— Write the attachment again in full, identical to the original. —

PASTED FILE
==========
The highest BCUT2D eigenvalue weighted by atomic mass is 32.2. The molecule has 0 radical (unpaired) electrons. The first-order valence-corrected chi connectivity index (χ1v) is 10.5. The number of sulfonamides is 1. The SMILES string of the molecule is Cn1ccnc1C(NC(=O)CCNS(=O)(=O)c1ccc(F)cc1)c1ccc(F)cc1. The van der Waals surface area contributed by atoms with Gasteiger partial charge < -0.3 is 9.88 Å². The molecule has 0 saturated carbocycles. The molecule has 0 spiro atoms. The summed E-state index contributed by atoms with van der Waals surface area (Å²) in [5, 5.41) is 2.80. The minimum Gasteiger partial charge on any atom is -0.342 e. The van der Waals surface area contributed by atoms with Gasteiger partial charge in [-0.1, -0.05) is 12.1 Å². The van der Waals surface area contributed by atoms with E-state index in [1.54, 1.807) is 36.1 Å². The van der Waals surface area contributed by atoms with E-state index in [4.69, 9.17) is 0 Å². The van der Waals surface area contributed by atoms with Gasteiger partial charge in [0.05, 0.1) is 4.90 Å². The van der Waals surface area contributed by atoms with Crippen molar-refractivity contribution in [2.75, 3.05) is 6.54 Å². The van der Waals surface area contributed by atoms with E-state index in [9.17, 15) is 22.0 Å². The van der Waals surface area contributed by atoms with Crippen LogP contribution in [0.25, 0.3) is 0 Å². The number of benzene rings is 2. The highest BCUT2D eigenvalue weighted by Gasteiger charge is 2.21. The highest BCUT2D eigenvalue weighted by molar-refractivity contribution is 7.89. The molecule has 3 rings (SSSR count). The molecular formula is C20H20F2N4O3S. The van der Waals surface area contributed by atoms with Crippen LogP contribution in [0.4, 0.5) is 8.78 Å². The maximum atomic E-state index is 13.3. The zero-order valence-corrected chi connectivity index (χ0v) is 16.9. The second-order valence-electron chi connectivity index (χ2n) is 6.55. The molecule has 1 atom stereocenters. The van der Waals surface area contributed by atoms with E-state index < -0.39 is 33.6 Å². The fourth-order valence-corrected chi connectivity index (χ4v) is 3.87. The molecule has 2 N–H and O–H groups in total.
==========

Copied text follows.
The highest BCUT2D eigenvalue weighted by atomic mass is 32.2. The molecule has 0 radical (unpaired) electrons. The first-order valence-corrected chi connectivity index (χ1v) is 10.5. The number of sulfonamides is 1. The SMILES string of the molecule is Cn1ccnc1C(NC(=O)CCNS(=O)(=O)c1ccc(F)cc1)c1ccc(F)cc1. The van der Waals surface area contributed by atoms with Gasteiger partial charge < -0.3 is 9.88 Å². The molecule has 0 saturated carbocycles. The molecule has 0 spiro atoms. The summed E-state index contributed by atoms with van der Waals surface area (Å²) in [5, 5.41) is 2.80. The minimum Gasteiger partial charge on any atom is -0.342 e. The van der Waals surface area contributed by atoms with Gasteiger partial charge in [-0.1, -0.05) is 12.1 Å². The van der Waals surface area contributed by atoms with E-state index in [1.54, 1.807) is 36.1 Å². The van der Waals surface area contributed by atoms with E-state index in [4.69, 9.17) is 0 Å². The van der Waals surface area contributed by atoms with Gasteiger partial charge in [0.05, 0.1) is 4.90 Å². The van der Waals surface area contributed by atoms with Crippen molar-refractivity contribution in [2.75, 3.05) is 6.54 Å². The van der Waals surface area contributed by atoms with E-state index in [9.17, 15) is 22.0 Å². The van der Waals surface area contributed by atoms with Crippen LogP contribution in [0.25, 0.3) is 0 Å². The number of benzene rings is 2. The highest BCUT2D eigenvalue weighted by Gasteiger charge is 2.21. The highest BCUT2D eigenvalue weighted by molar-refractivity contribution is 7.89. The molecule has 3 rings (SSSR count). The molecular formula is C20H20F2N4O3S. The van der Waals surface area contributed by atoms with Crippen LogP contribution in [0.4, 0.5) is 8.78 Å². The maximum atomic E-state index is 13.3. The zero-order valence-corrected chi connectivity index (χ0v) is 16.9. The second-order valence-electron chi connectivity index (χ2n) is 6.55. The molecule has 1 atom stereocenters. The van der Waals surface area contributed by atoms with E-state index < -0.39 is 33.6 Å². The fourth-order valence-corrected chi connectivity index (χ4v) is 3.87. The molecule has 2 N–H and O–H groups in total.